Sunday, 9 October 2016
Ghost Money by Andrew Nette
Ghost Money by Andrew Nette
Published by Crime Wave Press in May 2015.
Where to buy this book:
Buy from independent booksellers via Abebooks
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Buy the paperback from The Book Depository
How I got this book:
Received a review copy from the publisher
My rating: 4 of 5 stars
'Cambodia, 1996, the long-running Khmer Rouge insurgency is fragmenting, competing factions of the unstable government scrambling to gain the upper hand. Missing in the chaos is businessmen Charles Avery. Hired to find him is Vietnamese Australian ex-cop Max Quinlan. But Avery has made dangerous enemies and Quinlan is not the only one looking. Teaming up with a Cambodian journalist, Quinlan's search takes him from the freewheeling capital Phnom Penh to the battle scarred western borderlands. As the political temperature soars, he is slowly drawn into a mystery that plunges him into the heart of Cambodia's bloody past.'
Ghost Money is an elegantly plotted noir mystery which I enjoyed reading partly to learn the fate of missing entrepreneur Charles Avery, but mainly because of Nette's descriptions and understanding of Cambodia and its people. I read Theary Seng's memoir, Daughter Of The Killing Fields earlier this year so had some understanding of the complicated political situation in the Khmer Rouge regime's aftermath. This novel reinforced and added to my knowledge, but without my feeling as though I was being taught. Ghost Money is first and foremost a crime novel, but with Cambodian history and customs cleverly entwined around the narrative in a very natural way.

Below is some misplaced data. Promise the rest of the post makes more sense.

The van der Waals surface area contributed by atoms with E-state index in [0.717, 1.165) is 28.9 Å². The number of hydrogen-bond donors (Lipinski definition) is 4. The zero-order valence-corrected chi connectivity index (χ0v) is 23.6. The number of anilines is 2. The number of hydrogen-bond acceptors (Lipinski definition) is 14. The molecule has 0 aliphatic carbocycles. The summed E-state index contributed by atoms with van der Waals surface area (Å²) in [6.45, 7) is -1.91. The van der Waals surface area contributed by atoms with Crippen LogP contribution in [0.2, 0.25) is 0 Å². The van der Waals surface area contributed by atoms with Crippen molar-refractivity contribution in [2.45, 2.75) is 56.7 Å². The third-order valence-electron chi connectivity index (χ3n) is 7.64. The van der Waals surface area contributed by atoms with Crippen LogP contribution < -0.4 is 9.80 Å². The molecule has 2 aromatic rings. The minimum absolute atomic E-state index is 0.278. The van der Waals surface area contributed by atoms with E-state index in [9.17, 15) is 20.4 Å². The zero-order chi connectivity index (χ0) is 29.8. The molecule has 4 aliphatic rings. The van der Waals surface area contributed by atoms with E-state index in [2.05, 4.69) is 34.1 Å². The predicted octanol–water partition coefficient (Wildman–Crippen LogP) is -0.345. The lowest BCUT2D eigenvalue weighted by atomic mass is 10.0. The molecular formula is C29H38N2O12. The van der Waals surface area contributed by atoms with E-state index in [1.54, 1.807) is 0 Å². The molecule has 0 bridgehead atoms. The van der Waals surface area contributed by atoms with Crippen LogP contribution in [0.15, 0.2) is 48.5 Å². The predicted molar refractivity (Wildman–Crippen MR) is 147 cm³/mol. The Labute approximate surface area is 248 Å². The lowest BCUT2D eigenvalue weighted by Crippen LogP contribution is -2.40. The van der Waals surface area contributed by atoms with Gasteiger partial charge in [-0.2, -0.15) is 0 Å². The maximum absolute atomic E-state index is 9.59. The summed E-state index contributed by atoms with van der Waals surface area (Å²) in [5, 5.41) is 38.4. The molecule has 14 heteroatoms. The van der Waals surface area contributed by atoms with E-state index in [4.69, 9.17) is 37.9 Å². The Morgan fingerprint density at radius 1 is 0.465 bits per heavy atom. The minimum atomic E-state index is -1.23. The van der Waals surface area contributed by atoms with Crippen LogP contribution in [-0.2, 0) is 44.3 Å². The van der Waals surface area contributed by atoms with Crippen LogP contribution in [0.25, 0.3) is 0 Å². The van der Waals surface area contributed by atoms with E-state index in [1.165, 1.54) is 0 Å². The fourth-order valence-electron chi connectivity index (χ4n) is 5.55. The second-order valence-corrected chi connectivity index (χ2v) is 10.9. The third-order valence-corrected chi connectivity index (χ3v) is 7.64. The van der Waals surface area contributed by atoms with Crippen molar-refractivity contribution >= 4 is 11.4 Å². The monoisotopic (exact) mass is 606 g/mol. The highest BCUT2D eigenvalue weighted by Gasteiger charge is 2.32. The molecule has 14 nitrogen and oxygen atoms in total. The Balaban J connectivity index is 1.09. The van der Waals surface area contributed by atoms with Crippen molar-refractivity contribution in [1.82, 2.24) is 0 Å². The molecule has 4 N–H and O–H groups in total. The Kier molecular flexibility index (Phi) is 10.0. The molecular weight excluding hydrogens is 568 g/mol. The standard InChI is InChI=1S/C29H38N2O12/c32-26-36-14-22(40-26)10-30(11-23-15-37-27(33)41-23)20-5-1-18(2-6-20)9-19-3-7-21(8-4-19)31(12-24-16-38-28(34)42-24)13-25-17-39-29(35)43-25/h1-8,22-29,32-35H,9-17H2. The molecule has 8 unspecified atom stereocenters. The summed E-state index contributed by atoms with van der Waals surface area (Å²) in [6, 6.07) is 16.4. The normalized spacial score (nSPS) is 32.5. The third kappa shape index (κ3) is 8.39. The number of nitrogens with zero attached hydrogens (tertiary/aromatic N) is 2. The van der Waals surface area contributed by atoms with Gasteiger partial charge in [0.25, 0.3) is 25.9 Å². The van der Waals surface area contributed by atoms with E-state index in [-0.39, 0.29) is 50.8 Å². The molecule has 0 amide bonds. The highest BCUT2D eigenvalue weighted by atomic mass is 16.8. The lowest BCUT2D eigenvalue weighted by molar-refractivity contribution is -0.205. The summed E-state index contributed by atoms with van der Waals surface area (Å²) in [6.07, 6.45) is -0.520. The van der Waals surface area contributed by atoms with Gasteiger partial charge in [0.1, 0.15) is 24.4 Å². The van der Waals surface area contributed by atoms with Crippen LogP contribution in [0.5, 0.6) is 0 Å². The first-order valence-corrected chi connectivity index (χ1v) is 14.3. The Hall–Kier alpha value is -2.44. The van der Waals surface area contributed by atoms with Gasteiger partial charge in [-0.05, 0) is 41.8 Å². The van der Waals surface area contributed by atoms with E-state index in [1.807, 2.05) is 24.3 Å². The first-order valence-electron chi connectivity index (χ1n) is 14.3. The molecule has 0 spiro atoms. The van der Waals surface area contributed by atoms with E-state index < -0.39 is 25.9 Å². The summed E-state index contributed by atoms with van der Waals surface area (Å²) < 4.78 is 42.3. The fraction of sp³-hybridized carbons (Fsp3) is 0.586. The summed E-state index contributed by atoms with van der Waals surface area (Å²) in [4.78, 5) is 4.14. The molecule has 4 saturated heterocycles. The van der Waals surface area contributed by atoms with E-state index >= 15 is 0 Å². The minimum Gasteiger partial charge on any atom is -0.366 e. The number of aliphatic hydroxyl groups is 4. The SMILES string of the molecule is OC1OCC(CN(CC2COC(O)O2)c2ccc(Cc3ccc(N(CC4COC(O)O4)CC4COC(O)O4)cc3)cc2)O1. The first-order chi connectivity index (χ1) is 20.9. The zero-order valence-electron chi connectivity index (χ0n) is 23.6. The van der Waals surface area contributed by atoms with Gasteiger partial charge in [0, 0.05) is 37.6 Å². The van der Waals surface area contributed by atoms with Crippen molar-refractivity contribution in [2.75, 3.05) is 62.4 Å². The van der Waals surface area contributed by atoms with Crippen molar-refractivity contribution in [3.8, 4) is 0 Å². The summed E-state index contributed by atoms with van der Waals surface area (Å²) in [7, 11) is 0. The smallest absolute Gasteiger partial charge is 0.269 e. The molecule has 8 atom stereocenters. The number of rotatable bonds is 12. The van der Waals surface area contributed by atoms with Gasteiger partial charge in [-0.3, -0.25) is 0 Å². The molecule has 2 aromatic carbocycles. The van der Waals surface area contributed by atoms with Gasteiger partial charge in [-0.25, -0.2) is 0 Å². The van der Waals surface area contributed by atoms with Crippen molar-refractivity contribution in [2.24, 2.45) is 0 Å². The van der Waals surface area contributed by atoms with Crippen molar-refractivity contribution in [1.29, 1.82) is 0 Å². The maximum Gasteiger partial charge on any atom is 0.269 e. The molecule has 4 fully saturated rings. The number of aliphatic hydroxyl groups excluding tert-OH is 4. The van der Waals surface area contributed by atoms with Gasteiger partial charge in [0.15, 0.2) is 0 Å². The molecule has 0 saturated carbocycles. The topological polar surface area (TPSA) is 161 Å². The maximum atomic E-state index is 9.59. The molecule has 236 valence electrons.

Nette's Cambodia of twenty years ago is far removed from the tourist photos I see online today. His characters are washed-up ex-pats, most with as many psychological problems as the traumatised Cambodians they live among and use. We see seedy bars and brothels, run-down hotels and, in one particularly memorable scene, a flimsy shanty town that is home to many. I liked the breadth of environments we took in and appreciated interesting cameo characters like Bloom, Fenton and Hazard. Quinlan's dual heritage adds great depth to his character and I found him to be much more than the standard crime fiction Private Investigator. Cambodian Sarin is more difficult to get to know, but their partnership has a believable dynamic. Ghost Money is a fascinating portrait of a country on the cusp of change and one, like my recent Sierra Leone and Syria reads, where the population have experienced such extremes of violence that the question of how they will cope with peace cannot easily be answered.
Search Lit Flits for more:
Books by Andrew Nette / Crime fiction / Books from Australia